Fields: Well, the difference I think is really the direct contact and support that people have access to through Home Share Oregon and the fact that when you go through Home Share Oregon, the technology application for compatibility matching is free. It doesn’t cost anything, but in addition to that, the technology provides not only compatibility matching, where you’re not overwhelmed with all of these people, say you go up on Craigslist and all of a sudden you get 100 people that are asking, can I move in, can I move in, with no screening? What happens is it makes it manageable, the people that are responding makes it manageable and it weeds people out that you wouldn’t necessarily be able to get along with. And so it asked very specific questions, smoking versus nonsmoking, alcohol, no alcohol. What’s your lifestyle like, do you have a lot of guests over or are you a more quiet person?
Miller: Are you a dog person or a cat person?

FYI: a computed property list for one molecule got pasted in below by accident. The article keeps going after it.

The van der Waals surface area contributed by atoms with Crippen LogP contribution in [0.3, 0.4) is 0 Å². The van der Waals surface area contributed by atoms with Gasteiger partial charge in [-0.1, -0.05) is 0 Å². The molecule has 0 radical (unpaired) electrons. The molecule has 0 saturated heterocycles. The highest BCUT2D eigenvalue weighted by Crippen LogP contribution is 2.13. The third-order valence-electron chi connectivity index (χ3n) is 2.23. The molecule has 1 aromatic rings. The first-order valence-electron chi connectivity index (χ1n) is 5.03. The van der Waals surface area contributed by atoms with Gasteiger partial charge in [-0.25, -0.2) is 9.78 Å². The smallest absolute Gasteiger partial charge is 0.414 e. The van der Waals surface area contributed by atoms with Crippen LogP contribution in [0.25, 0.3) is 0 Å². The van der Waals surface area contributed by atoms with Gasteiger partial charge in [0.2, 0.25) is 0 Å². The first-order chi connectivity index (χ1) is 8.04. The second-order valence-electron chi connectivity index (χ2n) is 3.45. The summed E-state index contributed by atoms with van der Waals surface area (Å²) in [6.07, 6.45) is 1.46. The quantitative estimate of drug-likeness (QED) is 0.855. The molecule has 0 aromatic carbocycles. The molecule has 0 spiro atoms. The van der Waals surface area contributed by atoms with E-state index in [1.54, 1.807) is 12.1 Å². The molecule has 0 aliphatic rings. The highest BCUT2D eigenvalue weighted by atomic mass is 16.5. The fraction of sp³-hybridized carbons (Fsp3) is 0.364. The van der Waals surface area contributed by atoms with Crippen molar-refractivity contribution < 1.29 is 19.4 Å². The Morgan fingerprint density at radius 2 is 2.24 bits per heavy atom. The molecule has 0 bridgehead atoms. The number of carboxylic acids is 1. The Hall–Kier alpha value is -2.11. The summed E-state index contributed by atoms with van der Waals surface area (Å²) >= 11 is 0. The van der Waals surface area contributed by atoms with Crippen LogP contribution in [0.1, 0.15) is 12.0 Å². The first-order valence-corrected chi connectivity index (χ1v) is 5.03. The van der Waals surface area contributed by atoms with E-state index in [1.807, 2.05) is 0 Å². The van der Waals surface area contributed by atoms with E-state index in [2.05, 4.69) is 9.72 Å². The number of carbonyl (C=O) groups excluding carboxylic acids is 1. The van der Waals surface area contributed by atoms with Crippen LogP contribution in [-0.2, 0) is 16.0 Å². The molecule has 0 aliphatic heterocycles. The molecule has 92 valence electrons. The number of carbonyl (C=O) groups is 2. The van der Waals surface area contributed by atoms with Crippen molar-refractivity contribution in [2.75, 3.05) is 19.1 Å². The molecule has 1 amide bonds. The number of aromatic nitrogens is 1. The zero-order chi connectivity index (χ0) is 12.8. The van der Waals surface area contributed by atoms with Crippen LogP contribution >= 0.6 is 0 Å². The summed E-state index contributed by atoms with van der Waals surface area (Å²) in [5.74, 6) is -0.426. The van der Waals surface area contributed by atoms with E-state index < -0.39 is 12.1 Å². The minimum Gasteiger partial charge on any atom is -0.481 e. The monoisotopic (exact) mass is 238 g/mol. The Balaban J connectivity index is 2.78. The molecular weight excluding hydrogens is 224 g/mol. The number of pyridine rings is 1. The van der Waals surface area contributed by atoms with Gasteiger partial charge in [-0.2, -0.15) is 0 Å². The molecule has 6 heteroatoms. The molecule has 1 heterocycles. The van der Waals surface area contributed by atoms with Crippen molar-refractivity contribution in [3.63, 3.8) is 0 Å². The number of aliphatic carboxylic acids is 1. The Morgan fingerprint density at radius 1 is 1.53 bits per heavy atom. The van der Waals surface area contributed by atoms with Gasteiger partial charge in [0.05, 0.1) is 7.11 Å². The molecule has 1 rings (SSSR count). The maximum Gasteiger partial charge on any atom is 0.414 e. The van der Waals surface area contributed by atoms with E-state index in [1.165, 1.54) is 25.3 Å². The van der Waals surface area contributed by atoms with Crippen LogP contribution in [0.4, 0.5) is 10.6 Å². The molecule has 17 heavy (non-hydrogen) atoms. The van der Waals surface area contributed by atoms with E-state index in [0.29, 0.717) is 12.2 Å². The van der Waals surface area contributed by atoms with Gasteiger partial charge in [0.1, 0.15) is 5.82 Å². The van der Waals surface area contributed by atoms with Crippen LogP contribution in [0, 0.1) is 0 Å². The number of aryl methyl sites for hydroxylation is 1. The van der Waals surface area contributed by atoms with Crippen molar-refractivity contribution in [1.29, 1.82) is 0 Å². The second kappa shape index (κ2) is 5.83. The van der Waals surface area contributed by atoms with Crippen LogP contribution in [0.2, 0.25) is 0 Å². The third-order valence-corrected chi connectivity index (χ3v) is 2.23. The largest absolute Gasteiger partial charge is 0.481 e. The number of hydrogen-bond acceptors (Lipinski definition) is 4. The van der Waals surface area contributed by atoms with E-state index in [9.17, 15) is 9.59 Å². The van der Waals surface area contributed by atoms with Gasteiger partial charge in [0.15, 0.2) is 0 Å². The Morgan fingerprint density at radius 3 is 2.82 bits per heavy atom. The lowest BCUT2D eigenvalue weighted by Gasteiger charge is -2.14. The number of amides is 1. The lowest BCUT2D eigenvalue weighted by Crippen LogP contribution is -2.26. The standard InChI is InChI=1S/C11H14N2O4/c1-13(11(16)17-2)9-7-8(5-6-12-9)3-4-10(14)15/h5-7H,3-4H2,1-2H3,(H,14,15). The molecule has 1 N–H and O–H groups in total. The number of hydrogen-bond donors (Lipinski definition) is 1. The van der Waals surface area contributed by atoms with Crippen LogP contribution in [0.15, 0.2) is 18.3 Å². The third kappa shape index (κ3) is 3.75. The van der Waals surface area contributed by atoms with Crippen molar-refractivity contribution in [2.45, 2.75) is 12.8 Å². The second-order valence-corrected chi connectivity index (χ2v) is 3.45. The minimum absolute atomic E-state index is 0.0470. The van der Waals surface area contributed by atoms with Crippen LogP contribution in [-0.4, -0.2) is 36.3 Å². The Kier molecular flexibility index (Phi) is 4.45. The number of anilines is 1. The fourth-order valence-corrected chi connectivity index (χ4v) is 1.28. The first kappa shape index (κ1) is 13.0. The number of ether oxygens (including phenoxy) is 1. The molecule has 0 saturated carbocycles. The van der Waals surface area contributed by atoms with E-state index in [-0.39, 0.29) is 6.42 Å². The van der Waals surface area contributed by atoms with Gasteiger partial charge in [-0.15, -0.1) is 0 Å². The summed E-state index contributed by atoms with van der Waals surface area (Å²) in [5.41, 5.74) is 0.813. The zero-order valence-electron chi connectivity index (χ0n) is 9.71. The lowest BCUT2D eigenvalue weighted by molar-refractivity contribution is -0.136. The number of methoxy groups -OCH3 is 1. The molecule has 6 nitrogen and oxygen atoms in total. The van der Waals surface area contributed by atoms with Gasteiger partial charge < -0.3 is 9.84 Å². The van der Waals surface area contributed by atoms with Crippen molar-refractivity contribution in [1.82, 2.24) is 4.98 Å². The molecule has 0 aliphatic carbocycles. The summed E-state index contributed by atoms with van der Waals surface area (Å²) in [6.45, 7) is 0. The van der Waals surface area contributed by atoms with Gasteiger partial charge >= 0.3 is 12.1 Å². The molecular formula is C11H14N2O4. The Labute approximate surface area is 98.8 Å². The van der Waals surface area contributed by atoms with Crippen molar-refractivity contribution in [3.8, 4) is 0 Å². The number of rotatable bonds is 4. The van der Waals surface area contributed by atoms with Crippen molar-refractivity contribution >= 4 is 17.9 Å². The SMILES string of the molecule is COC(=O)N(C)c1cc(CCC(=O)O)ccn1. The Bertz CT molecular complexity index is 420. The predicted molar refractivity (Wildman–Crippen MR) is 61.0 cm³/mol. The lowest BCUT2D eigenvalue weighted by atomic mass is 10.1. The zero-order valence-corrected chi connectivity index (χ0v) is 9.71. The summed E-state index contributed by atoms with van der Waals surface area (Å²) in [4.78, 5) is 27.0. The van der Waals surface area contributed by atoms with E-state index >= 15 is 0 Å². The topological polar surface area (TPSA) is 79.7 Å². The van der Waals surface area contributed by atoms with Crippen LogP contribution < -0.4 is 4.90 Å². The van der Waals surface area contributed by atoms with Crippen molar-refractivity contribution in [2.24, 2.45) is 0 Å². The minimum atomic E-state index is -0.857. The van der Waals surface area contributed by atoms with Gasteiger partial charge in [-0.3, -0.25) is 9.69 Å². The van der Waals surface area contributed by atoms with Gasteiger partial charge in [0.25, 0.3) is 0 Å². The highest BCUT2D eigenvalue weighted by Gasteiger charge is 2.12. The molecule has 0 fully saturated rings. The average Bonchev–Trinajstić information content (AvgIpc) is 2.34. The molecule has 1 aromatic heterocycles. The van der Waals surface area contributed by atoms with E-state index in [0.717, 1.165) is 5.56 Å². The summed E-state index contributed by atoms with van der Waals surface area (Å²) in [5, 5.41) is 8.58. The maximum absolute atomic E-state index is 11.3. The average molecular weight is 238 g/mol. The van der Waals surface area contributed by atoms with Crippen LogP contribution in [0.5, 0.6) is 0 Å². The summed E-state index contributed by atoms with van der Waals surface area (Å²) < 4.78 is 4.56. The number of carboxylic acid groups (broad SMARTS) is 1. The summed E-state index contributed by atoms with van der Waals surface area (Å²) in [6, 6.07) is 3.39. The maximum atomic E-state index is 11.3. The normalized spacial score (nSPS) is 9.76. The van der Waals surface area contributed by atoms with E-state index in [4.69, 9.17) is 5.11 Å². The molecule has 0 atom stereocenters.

Fields: Cat person and as Gayle articulated, she had an intent, she really wanted to home share or life share. Other people are more interested in a tenant relationship. And so those questions are asked. Do you want just a tenant kind of experience? Are you looking to really share your home with someone? These are expectations that are really critical to address prior to making any kinds of decisions and then the communication is secure. So you’re not providing your personal email, your personal phone number, all of these things as you’re initially communicating with folks, you’re going through a secure portal. And then in addition, we offer free background screens. And so, and this is really important, not just for homeowners, but also for housemates that are moving into somebody’s home, people want to know that they’re safe and that there’s not a criminal background and so on and so on and so forth. There’s also examples of rental and lease agreements that are unique to the home sharing experience. So it’s not just about, you pay your rent on this month and, and trash and utilities are covered. And this is, this is a six month lease or 12 month lease. It really comes down to, these are the common areas of the house, these are the quiet areas of the house, and you’re agreeing to some rules prior to the experience so that expectations are managed. Are you going to have your own cupboard or are we going to be sharing food. All of those things can be placed into the home sharing agreement so that people have clear expectations and can count on what their lifestyle is going to be like once they enter into this agreement.